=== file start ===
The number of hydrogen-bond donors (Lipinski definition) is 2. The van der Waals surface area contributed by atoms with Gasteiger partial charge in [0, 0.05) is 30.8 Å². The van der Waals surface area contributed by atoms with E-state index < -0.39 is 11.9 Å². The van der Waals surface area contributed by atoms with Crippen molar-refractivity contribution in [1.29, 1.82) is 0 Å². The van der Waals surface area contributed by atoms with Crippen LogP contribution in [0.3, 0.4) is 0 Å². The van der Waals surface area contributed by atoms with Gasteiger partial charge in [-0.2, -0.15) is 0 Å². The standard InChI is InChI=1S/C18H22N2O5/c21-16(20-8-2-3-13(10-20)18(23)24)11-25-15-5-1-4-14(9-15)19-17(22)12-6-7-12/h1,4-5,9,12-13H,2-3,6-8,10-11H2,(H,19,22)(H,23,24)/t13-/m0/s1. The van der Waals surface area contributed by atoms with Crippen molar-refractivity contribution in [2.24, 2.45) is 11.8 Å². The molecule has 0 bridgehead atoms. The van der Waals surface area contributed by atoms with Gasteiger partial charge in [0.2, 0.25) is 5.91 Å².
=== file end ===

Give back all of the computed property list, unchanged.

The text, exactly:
The number of hydrogen-bond donors (Lipinski definition) is 2. The van der Waals surface area contributed by atoms with Gasteiger partial charge in [0, 0.05) is 30.8 Å². The van der Waals surface area contributed by atoms with E-state index < -0.39 is 11.9 Å². The van der Waals surface area contributed by atoms with Crippen molar-refractivity contribution in [1.29, 1.82) is 0 Å². The van der Waals surface area contributed by atoms with Crippen LogP contribution in [0.3, 0.4) is 0 Å². The van der Waals surface area contributed by atoms with Gasteiger partial charge in [-0.2, -0.15) is 0 Å². The standard InChI is InChI=1S/C18H22N2O5/c21-16(20-8-2-3-13(10-20)18(23)24)11-25-15-5-1-4-14(9-15)19-17(22)12-6-7-12/h1,4-5,9,12-13H,2-3,6-8,10-11H2,(H,19,22)(H,23,24)/t13-/m0/s1. The van der Waals surface area contributed by atoms with Crippen molar-refractivity contribution in [2.24, 2.45) is 11.8 Å². The molecule has 0 bridgehead atoms. The van der Waals surface area contributed by atoms with Gasteiger partial charge in [0.2, 0.25) is 5.91 Å².